Compasses, at their simplest, are magnets suspended in such a way that their north pole points toward Earth's north pole. Larger compasses were made of a single piece of lodestone hung on a thin rope. Smaller ones are magnetized iron or steel, either balanced on a small point or floated in oil or water.
Compasses are most reliable near the Earth's equator. Earth's magnetic field is not perfectly aligned with the planet, and geomagnetic north is located about 10 degrees from the physical north pole. Local differences in the strength and direction of the magnetic field can also cause issues with navigation.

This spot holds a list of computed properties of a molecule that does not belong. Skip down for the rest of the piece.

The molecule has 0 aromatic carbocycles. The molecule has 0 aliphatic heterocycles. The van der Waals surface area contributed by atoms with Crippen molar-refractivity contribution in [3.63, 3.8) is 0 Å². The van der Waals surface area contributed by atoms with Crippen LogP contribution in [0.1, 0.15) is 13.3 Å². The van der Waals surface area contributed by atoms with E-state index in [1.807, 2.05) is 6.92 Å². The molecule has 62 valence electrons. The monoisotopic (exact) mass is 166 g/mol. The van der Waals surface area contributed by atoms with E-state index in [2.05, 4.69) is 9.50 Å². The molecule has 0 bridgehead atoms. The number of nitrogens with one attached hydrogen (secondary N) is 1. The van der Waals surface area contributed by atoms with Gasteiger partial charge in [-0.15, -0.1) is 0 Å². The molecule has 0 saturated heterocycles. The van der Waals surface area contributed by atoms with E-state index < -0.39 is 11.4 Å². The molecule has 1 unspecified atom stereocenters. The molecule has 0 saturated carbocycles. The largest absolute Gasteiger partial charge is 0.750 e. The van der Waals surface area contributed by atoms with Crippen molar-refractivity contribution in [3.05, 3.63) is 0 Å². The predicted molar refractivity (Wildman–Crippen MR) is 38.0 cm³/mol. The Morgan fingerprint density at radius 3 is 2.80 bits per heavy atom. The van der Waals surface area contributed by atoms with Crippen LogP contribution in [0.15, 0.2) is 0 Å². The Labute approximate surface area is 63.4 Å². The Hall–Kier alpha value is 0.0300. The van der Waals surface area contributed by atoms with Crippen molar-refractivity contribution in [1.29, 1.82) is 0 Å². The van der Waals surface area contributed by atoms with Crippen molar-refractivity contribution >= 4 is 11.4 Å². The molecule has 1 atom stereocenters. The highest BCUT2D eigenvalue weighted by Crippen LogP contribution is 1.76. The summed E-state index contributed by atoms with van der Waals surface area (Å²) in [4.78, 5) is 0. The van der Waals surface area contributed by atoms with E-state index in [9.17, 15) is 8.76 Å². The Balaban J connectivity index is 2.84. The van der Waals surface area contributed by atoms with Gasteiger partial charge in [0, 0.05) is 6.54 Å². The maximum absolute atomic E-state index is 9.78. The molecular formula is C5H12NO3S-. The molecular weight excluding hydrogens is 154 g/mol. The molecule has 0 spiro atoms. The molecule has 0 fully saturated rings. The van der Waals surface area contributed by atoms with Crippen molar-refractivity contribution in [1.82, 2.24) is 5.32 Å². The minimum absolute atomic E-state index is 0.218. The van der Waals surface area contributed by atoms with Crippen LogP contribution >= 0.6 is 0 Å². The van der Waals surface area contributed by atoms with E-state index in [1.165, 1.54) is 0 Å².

11th century to modern times.
- Compass at the New World Encyclopedia.
- GIS Geography on the difference between Magnetic North and Geographic North
- A Telltale Compass properly mounted on the ceiling, from the Smithsonian.
- Pages on Compasses and Earth's Magnetic Field on Wikipedia.